There are different groups of cytostatics that act at different phases of the cell cycle. In breast cancer, the following classes of active substances are used:
- Alkylantes, such as cyclophosphamide,
- Anthracyclines such as doxorubicin, epirubicin,
- Antimetabolites, eg fluorouracil/5-FU, capecitabine, methotrexate, gemcitabine,
- Platinum derivatives such as carboplatin, cisplatin,
- Suppressive mitosis
taxanes, e.g. paclitaxel, docetaxel, nab-paclitaxel,
vinca alkaloids, such as vinorelbine,
halichondrin B analogs, such as eribulin.
In early breast cancer neoadjuvant chemotherapy pays off the so-called polychemotherapy - a combination of various active substances and mechanisms of action. This increases the chances that a large number of cancer cells will be destroyed. Possible combinations of drugs are abbreviated names: FEC (5-fluorouracil + epirubicin + cyclophosphamide), DAC (docetaxel + doxorubicin + cyclophosphamide), EC-P (epirubicin + cyclophosphamide then paclitaxel). There are a large number of different combinations, and new combinations, dosages, temporary plans are constantly being researched, so that today each patient can receive a special chemotherapy that is suitable for her, individually selected taking into account the risk of relapse and possible comorbidities. If the tumor has the appropriate biological properties, then chemotherapy is combined with targeted therapy.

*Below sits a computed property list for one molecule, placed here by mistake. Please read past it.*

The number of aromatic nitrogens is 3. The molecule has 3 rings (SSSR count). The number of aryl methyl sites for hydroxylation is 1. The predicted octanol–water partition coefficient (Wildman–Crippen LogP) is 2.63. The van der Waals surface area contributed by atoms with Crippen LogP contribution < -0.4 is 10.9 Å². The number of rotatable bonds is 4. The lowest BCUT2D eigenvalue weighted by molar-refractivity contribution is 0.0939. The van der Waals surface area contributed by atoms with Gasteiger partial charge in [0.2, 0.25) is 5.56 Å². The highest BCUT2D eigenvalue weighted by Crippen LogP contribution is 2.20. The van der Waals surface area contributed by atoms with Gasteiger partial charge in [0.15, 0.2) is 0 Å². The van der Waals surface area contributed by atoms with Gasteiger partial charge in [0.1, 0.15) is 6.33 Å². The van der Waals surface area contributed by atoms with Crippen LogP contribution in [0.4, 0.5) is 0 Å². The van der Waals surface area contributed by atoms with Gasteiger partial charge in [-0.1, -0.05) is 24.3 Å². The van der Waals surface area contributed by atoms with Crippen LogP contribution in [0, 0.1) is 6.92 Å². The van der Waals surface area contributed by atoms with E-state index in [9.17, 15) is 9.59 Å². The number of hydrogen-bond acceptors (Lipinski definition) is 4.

In advanced situations with rapid tumor growth or severe complaints, polychemotherapy is used as far as the general condition of the patient allows. More easily portable monochemotherapy with a single active substance is prescribed for slow tumor growth or if the patient is too weak.
In the case when cytostatics are prescribed in the form of infusions, venous access is necessary. Since repeated injections into the veins of the arm are perceived as very unpleasant, and in addition, cytostatics irritate the thin veins of the arms, it is possible to impose the so-called port systems. At the same time, access to the venous system is made in the subclavian region using a small “metal camera” located subcutaneously. A silicone tube is passed through the venous system directly to the large veins in front of the heart, where drugs can cause less damage due to the large volume of blood. The port system does not limit the patient's mobility. In addition, the integrity of the vein can also be broken, and the chemotherapy drug can get into the surrounding tissues and damage them. In the presence of a port system, this usually does not happen - thus, it is much more reliable.
Also available for the treatment of patients with metastasized breast cancer oral chemotherapy, i.e. pills. This has various advantages: not only does oral chemotherapy eliminate the patient's frequent clinic visits and possible discomfort during infusions, but the side effects of hair loss or nausea may be less pronounced.
Head of the Clinic of Complex Oncology
Head of the Clinic of Oncology, Hematology and Palliative Medicine
Head of the Clinic of Gastroenterology and Internal Diseases
Head of the Clinic for General and Visceral Surgery
Head of the Clinic for General, Visceral, Thoracic and Endocrine Surgery
Head of the Clinic for Radiation Therapy and Radiological Oncology